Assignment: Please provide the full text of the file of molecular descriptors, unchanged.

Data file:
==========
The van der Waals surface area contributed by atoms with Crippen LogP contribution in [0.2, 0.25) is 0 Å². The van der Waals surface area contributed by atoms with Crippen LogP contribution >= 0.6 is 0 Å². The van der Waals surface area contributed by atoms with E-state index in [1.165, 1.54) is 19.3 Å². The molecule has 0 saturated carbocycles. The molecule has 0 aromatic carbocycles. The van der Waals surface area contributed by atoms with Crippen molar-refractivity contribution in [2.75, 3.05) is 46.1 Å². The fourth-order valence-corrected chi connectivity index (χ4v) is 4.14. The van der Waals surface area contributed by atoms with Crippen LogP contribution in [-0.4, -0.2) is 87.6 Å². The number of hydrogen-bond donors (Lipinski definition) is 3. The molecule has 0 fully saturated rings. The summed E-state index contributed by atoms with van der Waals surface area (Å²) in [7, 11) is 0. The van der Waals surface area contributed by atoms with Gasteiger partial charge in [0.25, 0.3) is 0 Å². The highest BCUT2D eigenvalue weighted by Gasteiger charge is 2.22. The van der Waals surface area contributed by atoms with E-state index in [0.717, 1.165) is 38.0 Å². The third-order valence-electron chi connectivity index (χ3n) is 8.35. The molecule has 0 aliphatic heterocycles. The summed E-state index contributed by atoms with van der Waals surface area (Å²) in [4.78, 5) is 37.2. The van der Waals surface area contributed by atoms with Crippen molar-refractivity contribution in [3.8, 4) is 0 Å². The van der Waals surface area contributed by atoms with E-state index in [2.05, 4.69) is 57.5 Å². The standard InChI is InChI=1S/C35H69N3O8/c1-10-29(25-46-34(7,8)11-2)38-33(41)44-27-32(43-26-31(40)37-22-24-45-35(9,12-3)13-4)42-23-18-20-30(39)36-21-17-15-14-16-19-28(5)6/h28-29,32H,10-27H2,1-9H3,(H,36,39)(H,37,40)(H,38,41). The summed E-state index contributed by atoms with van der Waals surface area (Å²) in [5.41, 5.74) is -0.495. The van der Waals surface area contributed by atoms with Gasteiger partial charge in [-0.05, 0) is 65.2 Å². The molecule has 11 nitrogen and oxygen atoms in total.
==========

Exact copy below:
The van der Waals surface area contributed by atoms with Crippen LogP contribution in [0.2, 0.25) is 0 Å². The van der Waals surface area contributed by atoms with Crippen LogP contribution >= 0.6 is 0 Å². The van der Waals surface area contributed by atoms with E-state index in [1.165, 1.54) is 19.3 Å². The molecule has 0 saturated carbocycles. The molecule has 0 aromatic carbocycles. The van der Waals surface area contributed by atoms with Crippen molar-refractivity contribution in [2.75, 3.05) is 46.1 Å². The fourth-order valence-corrected chi connectivity index (χ4v) is 4.14. The van der Waals surface area contributed by atoms with Crippen LogP contribution in [-0.4, -0.2) is 87.6 Å². The number of hydrogen-bond donors (Lipinski definition) is 3. The molecule has 0 fully saturated rings. The summed E-state index contributed by atoms with van der Waals surface area (Å²) in [7, 11) is 0. The van der Waals surface area contributed by atoms with Gasteiger partial charge in [0.25, 0.3) is 0 Å². The highest BCUT2D eigenvalue weighted by Gasteiger charge is 2.22. The van der Waals surface area contributed by atoms with E-state index in [0.717, 1.165) is 38.0 Å². The third-order valence-electron chi connectivity index (χ3n) is 8.35. The molecule has 0 aliphatic heterocycles. The summed E-state index contributed by atoms with van der Waals surface area (Å²) in [4.78, 5) is 37.2. The van der Waals surface area contributed by atoms with Crippen molar-refractivity contribution in [3.8, 4) is 0 Å². The van der Waals surface area contributed by atoms with E-state index in [2.05, 4.69) is 57.5 Å². The standard InChI is InChI=1S/C35H69N3O8/c1-10-29(25-46-34(7,8)11-2)38-33(41)44-27-32(43-26-31(40)37-22-24-45-35(9,12-3)13-4)42-23-18-20-30(39)36-21-17-15-14-16-19-28(5)6/h28-29,32H,10-27H2,1-9H3,(H,36,39)(H,37,40)(H,38,41). The summed E-state index contributed by atoms with van der Waals surface area (Å²) in [5.41, 5.74) is -0.495. The van der Waals surface area contributed by atoms with Gasteiger partial charge in [-0.05, 0) is 65.2 Å². The molecule has 11 nitrogen and oxygen atoms in total.